Developers generally offer excellent terms to purchasers who begin payment before the building is finished. This can work in your favour but you must be sure that the developer is reliable and solvent, and that he is able to bring the project to
completion. The developer must offer a bank guarantee that assures the return of your total investment if the project stalls or fails. It is important that this guarantee does not cost you anything and details of the guarantee must be documented in the contract or a separate document.

Bank Loans and Mortgages

With the introduction of the euro and the lifting of virtually all exchange control, both residents and non-residents can now obtain loans and mortgages against a Spanish property in any currency from any bank in the world - in theory at least. With inflation and interest rates at an all-time low in Spain, Spanish bank mortgages are now being offered at low rates compared to the rest of Europe. Mortgages of 20 and 30 years, and mortgages of 100% of the property value, are available in Spain. For a non-resident buyer, the mortgage is usually limited to around 70% of the property valuation. It's certainly worth shopping around as terms, penalties and interest rates do vary significantly. Typically, the building societies in Spain offer lower interest rates and lower penalty fees but Spanish banks are waking up to the potential from foreign investors.

6. Check list to completion after finding a property

1 Get qualified, professional legal assistance working solely on your behalf

2 Review the seller's title deed

3 Review a recent nota simple

4 Review the full catastral certificatation document

5 If buying in an urbanisation, check the plan of building plots

6 If buying a plot of land, check that building is legally possible

7 Review the IBI receipt or the declaration of new construction

8 Review the community charge receipt and the statutes if buying in a communally owned development

9 Review the sellers utilities receipts

10 Draw up a private contract in Spanish and have it translated into your mother tongue

11 Agree a price, method and currency of payment

12 Sign the escritura de compraventa in the presence of a notario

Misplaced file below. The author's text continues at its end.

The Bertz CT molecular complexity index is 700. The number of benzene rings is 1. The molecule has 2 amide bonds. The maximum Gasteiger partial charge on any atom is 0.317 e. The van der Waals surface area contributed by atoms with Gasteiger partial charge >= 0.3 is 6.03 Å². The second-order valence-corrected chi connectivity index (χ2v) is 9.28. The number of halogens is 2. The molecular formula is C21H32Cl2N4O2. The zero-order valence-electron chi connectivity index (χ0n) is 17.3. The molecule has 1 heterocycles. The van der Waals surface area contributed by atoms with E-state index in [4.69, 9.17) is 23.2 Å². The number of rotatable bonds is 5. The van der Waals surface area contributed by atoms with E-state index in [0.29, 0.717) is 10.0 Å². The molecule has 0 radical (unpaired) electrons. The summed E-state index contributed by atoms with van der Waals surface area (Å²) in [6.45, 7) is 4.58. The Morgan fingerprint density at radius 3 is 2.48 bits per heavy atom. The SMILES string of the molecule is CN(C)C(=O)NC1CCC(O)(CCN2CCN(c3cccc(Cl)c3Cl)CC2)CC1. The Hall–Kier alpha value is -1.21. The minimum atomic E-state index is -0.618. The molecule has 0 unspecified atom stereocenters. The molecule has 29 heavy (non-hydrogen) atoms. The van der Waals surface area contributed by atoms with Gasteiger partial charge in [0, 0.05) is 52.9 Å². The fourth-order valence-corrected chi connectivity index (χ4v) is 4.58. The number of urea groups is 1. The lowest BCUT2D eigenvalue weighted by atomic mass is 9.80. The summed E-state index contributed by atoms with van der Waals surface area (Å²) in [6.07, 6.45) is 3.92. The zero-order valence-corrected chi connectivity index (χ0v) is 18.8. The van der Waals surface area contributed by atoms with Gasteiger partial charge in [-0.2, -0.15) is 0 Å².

13 Pay the required fees and taxes, and the 5% tax deposit to Hacienda if you buy from a non-resident

14 Establish how and when you will receive the escritura publica, making you the legal owner.

7. Glossary of terms

Abogado - Lawyer or solicitor

Administrador de Fincas - Licensed property administrator

API - Agente de la Propiedad Inmobiliaria - Association of Estate Agents, see GIPE

Arbitrio sobre el incremento del valor de los terrenos - Municipal tax on property sales, see Plus Valia

Boletin Oficial - Official State record where laws are published

Catastro - Land Office, concerned with measurementsand physical descriptions of property

Certificado Catastral - Catastral certificate describing land and buildings

Comunidad de Propietarios - Community of property owners

Declaracion de Obra Nueva - Declaration of new construction

Escritura de Compraventa - Sales contract

Escritura Publica - Registered title deed

Expediente de Dominio - To establish title

Finca - Any plot of land or property

Gestor - Licensed administrator in Spanish procedures

GIPE, Gestor y lntermediario de Propiedades y Edificios - Association of Estate Agents, see API

Hipoteca - Mortgage

Impuesto sobre Bienes Inmuebles - Annual property tax (IBI)

Impuesto de Transmisiones Patrimoniales - Property transfer tax (ITP)

Jurado de Expropiaciones - Special tribunal in cases of forced purchase

Justiprecio - Legislation of fair price by the State in cases of forcible purchase

Ley de Costas - Shores Act to protect the coastline

Ley de Tasas - Law of public fees

Ministerio de Obras Publicas y Transportes - Ministry of Public Works and Transport (MOPT)

Nota Simple - Certificate of registration from Property Registry

Oficina Liquidadora - Tax office that assigns property values

Plan General de Ordenacion Urbana - Town development plan (PGOU)

Plan Parcial - Plan of building plots in an urbanisation

Plus Valia - Municipal tax on property sales

Poder - Power of attorney

Registro de la Propiedad - Property Registry

Reposesion - Repossessed property

Subasta - Auction

Subasteros - Professional auction buyers

Topografo - Property surveyor

Urbanismo - Town planning department

Valor Catastral - Assessed value of property for tax purposes

This article, is intended as an overview of the subject matter, for guidance only and should not be considered a substitute for individual professional legal advice.

Facts and figures source: 'You and the Law in Spain' - according to The London Times 'The bible for foreigners in Spain'. Written by David Searl and published by Santana Books, ISBN 84-89954-25-9.  Buy direct from Santana Books at

For more information about buying and selling property in Spain, please visit Kyero

© Copyright 2005 by & Martin Dell